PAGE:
Trekkie Parsons

Trekkie Parsons
Born
Marjorie Tulip Ritchie

(1902-06-15)15 June 1902[1]
Natal, South Africa
Died24 July 1995(1995-07-24) (aged 93)
Lewes, Sussex, England
OccupationArtist
Lithographer
Spouse(s)Peter A. Brooker (m. 1926–1934; dissolved)
Ian Parsons (m. 1934)
Partner(s)Leonard Woolf (1941–1969; his death)

Trekkie Ritchie Parsons (born Marjorie Tulip Ritchie; 15 June 1902 – 24 July 1995) was an English artist and lithographer, perhaps best known as the (perhaps chaste[2]) lover of Leonard Woolf after his wife Virginia's death.

Background

Trekkie Ritchie Parsons was born Marjorie Tulip Ritchie, in 1902 in Durban, Natal, South Africa. She studied at the Slade School of Fine Art in London.[3]

Her parents, Allan McGregor Ritchie (b. 1870, Edinburgh) and Sarah Maria Tulip (b. 1867, Stockton on Tees) married in Cumberland in 1894. When her sister Alice Ritchie (an author of children's books that Trekkie illustrated) was born in 1898, the family had moved to Durban where Allan was a practicing architect until about 1914 when he enlisted for war service.[3]

In 1917, the family came to England, and Trekkie attended school at Tunbridge Wells before entering, in 1920, the Slade School of Fine Art, to study with Philip Steer and Henry Tonks.[4] In 1926 she married Peter (Percy Alfred) Brooker, a fellow student at the Slade School. The marriage was short-lived, and in 1934 she married Ian Parsons, an editor at Chatto & Windus.[1]

During World War II she worked as part of the Fire Service, for a while as a Land Girl, and finally for Intelligence.[3]

Known professionally as T. Ritchie[3], she was the author and illustrator of Bells across the Sand — A Book of Rhymes with Pictures which was published by her husband's firm circa 1944, lithographed throughout, and printed by Chiswick Press in the same style and size as Puffin Picture Books. She also illustrated, and designed the cover for, The Three Rings by Barbara Baker (Hogarth Press, 1944), and designed the cover for the British edition of Newbery Medal winner Johnny Tremain (Chatto & Windus, 1944). Her lithographic technique is in the style of Barnett Freedman.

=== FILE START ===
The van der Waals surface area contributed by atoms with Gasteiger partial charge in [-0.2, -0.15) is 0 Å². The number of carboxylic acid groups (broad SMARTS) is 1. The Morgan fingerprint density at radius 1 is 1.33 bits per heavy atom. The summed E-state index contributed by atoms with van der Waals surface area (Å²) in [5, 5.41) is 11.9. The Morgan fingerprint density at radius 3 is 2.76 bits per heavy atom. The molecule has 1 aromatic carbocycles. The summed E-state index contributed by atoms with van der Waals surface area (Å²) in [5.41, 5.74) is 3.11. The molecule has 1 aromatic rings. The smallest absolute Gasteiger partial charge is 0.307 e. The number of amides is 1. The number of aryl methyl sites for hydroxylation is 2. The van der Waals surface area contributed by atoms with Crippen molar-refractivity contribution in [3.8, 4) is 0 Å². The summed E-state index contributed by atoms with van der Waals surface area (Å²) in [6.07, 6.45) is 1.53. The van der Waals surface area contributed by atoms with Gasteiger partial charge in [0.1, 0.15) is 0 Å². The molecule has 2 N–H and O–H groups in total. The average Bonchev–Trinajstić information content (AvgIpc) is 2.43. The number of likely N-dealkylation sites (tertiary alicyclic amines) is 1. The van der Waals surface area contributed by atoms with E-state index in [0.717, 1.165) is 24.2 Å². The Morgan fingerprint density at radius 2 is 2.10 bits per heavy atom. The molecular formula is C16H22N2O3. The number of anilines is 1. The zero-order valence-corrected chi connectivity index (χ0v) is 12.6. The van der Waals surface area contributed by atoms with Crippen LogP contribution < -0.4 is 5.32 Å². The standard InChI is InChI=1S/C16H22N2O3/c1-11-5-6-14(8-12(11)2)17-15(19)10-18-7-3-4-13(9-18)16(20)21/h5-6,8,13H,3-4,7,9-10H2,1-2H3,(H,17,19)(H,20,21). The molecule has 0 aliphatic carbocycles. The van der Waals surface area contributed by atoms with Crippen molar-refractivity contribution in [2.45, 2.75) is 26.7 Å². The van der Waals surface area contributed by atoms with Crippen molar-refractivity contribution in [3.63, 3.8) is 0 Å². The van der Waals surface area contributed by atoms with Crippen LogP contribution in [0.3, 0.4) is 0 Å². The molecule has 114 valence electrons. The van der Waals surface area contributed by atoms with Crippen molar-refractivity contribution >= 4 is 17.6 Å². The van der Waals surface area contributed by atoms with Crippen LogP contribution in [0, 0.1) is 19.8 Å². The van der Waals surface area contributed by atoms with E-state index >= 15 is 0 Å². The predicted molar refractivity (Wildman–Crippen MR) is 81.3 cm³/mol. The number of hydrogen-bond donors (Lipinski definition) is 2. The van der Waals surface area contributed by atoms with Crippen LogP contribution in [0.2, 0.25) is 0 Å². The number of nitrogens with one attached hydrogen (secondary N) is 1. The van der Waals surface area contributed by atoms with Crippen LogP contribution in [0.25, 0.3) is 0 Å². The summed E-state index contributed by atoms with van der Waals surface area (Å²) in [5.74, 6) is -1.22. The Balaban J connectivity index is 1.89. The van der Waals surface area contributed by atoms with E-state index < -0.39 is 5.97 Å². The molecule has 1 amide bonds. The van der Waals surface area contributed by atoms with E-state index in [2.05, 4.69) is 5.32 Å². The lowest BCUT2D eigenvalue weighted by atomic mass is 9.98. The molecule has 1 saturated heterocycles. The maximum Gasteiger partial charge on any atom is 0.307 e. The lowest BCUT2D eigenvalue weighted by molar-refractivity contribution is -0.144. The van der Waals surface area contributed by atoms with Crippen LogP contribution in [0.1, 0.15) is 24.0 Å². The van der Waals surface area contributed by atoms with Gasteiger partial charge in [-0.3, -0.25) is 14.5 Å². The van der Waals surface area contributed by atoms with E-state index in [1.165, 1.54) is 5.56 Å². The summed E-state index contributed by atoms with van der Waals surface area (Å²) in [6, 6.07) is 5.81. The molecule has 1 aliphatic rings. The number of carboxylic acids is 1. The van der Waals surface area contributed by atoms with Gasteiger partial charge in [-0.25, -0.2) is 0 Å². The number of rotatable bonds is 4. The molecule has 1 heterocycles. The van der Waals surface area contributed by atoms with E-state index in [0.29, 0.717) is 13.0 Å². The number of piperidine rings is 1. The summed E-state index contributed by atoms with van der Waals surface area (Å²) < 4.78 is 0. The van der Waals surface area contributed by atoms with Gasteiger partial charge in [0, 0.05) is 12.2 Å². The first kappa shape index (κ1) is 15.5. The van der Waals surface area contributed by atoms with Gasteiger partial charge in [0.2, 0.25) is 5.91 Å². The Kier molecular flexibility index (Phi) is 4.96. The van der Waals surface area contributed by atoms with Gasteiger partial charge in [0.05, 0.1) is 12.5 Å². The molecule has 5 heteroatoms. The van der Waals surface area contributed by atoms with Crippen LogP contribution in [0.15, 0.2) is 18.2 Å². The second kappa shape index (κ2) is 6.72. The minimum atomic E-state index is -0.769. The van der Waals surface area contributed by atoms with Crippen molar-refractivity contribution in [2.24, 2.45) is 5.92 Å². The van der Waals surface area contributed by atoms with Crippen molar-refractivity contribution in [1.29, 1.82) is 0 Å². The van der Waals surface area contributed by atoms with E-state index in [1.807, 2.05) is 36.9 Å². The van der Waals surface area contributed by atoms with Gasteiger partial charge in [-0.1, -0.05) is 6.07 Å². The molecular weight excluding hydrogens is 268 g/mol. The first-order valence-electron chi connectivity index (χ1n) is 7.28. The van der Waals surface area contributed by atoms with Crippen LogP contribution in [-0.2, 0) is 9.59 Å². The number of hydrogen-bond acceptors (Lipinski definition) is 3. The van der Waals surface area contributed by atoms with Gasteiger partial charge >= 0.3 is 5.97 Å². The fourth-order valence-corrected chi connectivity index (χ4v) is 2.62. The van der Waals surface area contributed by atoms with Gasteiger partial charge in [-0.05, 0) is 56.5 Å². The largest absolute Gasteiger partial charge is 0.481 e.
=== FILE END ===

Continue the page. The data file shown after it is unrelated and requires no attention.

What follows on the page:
Sometime between the world wars, Trekkie's sister Alice introduced her to Leonard and Virginia Woolf, leading figures in the Bloomsbury group of writers, critics, and artists.[5] Two months after Virginia Woolf's death in 1941, Leonard visited Alice, who was dying of cancer, at Trekkie's house.[2] He fell in love with Trekkie, and they began an unconventional relationship that lasted until his death in 1969.[5] She often spent the week with Leonard and the weekend with her husband. She had holidays and acted as hostess for them both separately. She was Leonard's companion on trips to France, Greece, Israel, and Ceylon.[3] She wrote many letters to Leonard when they were apart, published in 1974 as Love Letters: Leonard Woolf and Trekkie Ritchie Parsons. Despite their declared love and companionship, Trekkie insisted that the two had not been lovers.[2] During Trekkie and Leonard's relationship, Trekkie's husband Ian established a long liaison with his Chatto & Windus colleague Norah Smallwood, whom Trekkie despised.[2]

Trekkie died in 1995, at age 93, in Lewes, England.[6]

Other Languages
Nederlands: Trekkie Parsons